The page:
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Microsoft pushes privacy at PC Expo

Microsoft executive vice president Bob Herbold lays out his company's vision of the role of software in the digital future and announces new plans for ensuring user privacy on the Internet.

NEW YORK--Disrupted only by a couple of minor technical glitches, Microsoft executive vice president Bob Herbold laid out his company's vision of the role of software in the digital future and announced new plans for ensuring user privacy on the Internet.

"The kind of things that we dreamed about in the past are happening now, and the reason is software," he told the audience at PC Expo here.

Proliferation, however, has bred its own problems, including the challenge of ensuring Internet users' online privacy as more transactions are conducted online. At the end of his speech Herbold outlined five initiatives Microsoft is taking to secure user privacy online, including an advertising ban on Web sites that lack an acceptable privacy policy.

After January 1, 2000, Microsoft will not advertise on any site that does not clearly state its privacy plans. The company will release a Privacy Wizard that will enable sites that do not have privacy statements to easily craft them.

"Our aim is to make it easy for Web sites to offer privacy policies that give people control of their personal information and make the Web a safer place to get things done," Microsoft said in a letter to its advertising partners posted on its Web site.

Microsoft also will support Web privacy standards and extend MSN's privacy policy to include all international Microsoft portals.

In addition, Herbold introduced Microsoft Passport, which allows users to take their privacy preferences from site to site without having to redo their choices for each site.

Microsoft has come under fire for gathering information about Windows and Office users without their knowledge, although the company did not sell the information or use it for marketing purposes. Herbold's privacy announcements did not appear to cover these issues.

The PC evolution
Moving on in his keynote, Herbold compared today's PCs to those released 20 years ago, emphasizing the rapid price declines of the entire sector. Setting the scene with a photograph of the youthful faces of Microsoft cofounders Bill Gates and Paul Allen, Herbold noted See special feature: No clear path to Net privacythat a typical computer released in 1990 ran on a 386x processor and offered only 2MB of memory, and a 60MB hard drive, for upwards of $3,000.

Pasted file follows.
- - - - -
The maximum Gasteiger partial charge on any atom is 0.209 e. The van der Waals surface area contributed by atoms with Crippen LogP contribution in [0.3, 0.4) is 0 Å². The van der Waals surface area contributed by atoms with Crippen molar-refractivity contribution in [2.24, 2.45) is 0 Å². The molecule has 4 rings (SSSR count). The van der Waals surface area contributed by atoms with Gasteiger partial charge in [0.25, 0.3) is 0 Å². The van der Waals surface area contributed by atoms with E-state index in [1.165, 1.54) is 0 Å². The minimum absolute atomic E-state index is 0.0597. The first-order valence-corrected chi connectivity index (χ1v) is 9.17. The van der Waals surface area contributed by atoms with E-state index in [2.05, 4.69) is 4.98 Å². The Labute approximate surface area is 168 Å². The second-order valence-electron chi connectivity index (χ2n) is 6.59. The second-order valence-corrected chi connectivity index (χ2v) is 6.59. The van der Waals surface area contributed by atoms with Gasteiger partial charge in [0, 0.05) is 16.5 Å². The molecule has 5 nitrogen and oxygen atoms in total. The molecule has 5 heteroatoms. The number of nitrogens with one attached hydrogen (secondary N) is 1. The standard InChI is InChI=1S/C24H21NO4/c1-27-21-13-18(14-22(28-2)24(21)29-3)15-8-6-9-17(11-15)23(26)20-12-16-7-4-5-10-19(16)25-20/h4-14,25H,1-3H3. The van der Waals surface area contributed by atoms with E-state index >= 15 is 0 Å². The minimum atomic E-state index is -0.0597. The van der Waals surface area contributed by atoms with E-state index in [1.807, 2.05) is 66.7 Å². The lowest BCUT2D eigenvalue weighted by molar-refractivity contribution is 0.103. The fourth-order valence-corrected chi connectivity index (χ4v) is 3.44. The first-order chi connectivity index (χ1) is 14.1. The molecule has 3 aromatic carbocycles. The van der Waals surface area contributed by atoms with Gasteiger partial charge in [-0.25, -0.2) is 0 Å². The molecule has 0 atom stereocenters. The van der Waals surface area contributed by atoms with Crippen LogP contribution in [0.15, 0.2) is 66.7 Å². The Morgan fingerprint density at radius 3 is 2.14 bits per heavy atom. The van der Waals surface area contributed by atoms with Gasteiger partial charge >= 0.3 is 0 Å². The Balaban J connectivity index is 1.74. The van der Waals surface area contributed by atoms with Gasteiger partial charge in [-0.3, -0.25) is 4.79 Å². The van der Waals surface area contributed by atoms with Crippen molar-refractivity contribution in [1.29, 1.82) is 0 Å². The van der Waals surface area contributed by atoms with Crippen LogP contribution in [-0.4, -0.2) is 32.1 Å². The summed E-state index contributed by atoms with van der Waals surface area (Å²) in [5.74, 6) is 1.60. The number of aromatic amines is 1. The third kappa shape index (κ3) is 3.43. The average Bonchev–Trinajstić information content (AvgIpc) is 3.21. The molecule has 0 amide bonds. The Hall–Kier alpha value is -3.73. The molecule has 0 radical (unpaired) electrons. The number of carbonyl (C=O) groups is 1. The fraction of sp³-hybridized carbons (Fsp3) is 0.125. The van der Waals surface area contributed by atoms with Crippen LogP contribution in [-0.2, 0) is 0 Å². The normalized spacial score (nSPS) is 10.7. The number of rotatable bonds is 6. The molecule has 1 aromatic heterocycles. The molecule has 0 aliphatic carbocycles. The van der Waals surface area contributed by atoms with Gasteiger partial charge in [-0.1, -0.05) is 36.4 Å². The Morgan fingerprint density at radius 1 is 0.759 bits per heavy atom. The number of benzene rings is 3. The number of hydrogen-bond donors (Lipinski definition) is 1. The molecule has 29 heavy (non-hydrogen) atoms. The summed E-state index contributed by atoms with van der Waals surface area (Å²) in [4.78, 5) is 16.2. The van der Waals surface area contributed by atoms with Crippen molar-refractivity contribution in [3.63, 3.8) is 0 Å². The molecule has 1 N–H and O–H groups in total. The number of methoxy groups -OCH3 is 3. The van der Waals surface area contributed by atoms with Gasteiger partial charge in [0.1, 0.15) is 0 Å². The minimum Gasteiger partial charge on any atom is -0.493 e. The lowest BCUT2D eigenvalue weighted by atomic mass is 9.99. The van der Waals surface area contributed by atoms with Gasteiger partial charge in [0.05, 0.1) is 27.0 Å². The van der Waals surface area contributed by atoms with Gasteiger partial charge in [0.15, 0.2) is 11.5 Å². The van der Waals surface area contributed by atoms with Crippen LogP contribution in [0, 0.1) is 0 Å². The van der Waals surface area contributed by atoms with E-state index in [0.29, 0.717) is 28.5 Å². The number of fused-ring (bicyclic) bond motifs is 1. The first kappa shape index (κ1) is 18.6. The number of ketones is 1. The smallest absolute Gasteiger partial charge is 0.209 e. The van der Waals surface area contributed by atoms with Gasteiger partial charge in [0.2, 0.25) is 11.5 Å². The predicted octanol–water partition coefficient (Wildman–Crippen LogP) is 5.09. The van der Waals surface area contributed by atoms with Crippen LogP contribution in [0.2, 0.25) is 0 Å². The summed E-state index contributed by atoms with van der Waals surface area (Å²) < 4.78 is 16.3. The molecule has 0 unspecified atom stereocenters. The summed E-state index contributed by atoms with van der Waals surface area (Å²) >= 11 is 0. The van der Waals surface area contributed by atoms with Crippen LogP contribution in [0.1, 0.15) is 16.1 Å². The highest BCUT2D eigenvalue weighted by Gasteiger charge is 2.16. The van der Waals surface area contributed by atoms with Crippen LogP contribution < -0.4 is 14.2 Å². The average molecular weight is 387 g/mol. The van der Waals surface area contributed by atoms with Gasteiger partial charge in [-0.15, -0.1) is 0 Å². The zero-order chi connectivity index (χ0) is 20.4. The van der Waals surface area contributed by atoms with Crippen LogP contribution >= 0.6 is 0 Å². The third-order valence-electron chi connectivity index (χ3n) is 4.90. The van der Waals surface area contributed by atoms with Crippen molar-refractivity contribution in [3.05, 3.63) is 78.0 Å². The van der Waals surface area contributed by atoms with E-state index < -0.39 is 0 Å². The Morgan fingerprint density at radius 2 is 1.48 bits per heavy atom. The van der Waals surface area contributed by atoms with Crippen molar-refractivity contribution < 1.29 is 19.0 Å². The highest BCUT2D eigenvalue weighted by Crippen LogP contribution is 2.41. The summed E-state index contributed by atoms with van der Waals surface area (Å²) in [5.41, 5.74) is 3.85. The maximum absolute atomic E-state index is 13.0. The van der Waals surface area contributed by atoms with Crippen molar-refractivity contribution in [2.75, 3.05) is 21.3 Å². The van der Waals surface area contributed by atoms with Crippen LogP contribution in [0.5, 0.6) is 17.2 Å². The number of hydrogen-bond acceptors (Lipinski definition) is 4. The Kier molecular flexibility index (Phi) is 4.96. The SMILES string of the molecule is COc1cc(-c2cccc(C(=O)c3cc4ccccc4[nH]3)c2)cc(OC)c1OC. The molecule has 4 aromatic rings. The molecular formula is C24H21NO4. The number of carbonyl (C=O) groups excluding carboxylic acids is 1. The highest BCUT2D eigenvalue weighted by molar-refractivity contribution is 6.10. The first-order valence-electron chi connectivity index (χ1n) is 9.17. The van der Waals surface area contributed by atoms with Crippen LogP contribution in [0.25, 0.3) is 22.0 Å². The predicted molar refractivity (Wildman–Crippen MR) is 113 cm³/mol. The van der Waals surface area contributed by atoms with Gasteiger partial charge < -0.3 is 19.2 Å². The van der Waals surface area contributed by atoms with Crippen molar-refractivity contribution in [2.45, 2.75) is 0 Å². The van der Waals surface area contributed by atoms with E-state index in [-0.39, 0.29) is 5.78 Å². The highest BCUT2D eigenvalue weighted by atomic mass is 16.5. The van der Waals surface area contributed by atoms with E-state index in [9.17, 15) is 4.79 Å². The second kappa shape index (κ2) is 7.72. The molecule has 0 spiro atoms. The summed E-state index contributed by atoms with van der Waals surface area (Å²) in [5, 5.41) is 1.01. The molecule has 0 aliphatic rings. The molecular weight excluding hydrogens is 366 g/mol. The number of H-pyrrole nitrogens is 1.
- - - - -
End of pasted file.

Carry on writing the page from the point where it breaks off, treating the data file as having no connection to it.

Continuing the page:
Herbold compared these systems to sub-$600 PCs released in 1999 with Intel Pentium II processors, 64MB of memory, 4GB hard drive, and a monitor.

Breaking it down even further, Herbold predicted that if current patterns hold, the cost per MIP will drop to 1 cent in 2012, down from $9,600 per 0.25 MIP in 1975.

At this point in his speech, Herbold's slide show presentation apparently became out of synch with his remarks, and the executive was heckled by a member of the audience.

"You run the largest technology company in the world, but your slide show doesn't work," the audience member shouted. Herbold laughed off the glitch, noting that "you can please some people some of the time, but you can't please all of the people all of the time."

After resuming his presentation, he argued that computers are becoming a commodity because of price declines. For example, 100 million PCs shipped last year, equal to the number of bikes shipped worldwide. "You can't hardly imagine doing work anymore without a computer," Herbold said.

Software and high-speed access
Microsoft and its partners are looking to extend the "digital nervous system," from computers to wireless portable systems, enabling users to access the Internet from any device. Widespread high-speed Internet access is the key to this plan, Herbold said, adding that contrary to common wisdom, software will be the true enabler of high bandwidth.

The 40 percent increase in capacity per year is due to software, not larger wires, he argued. "The wire isn't changing--the technology moving data through the wire is changing."

Turning from the past to the future, Herbold predicted that upcoming computers increasingly will target smaller and smaller audiences. "All markets fragment," he said. "Individual entries occur that fit single purposes."

These single-purpose devices will be appliance-like in their simplicity and ease of use, he said, and will likely include flat-panel displays and different form factors and include wireless high-speed Internet access.

"The pressure is on to make it simple, and the pressure is on to make it reliable," he said. "This is truly an exciting time to be in this industry--creativity is the big winner."

The non-PC explosion
Herbold outlined the company's plans for its Windows CE operating system for non-PC devices and demonstrated how the platform already is being used in fast food kiosks, gas pumps, and washing machines.

More typical uses include palm-sized and handheld PCs running on Windows CE. These devices include MP3 audio players, as well as expanded applications and games, he said.

During a demonstration of Windows CE handwriting recognition, Herbold and Microsoft product manager Brian Shafer took a jab at rival Palm Computing's Graffiti alphabet.

With Windows CE, "I don't have to learn any fancy way to write letters," Shafer said, drawing laughs from the crowd. "What I learned when I was 6 still works."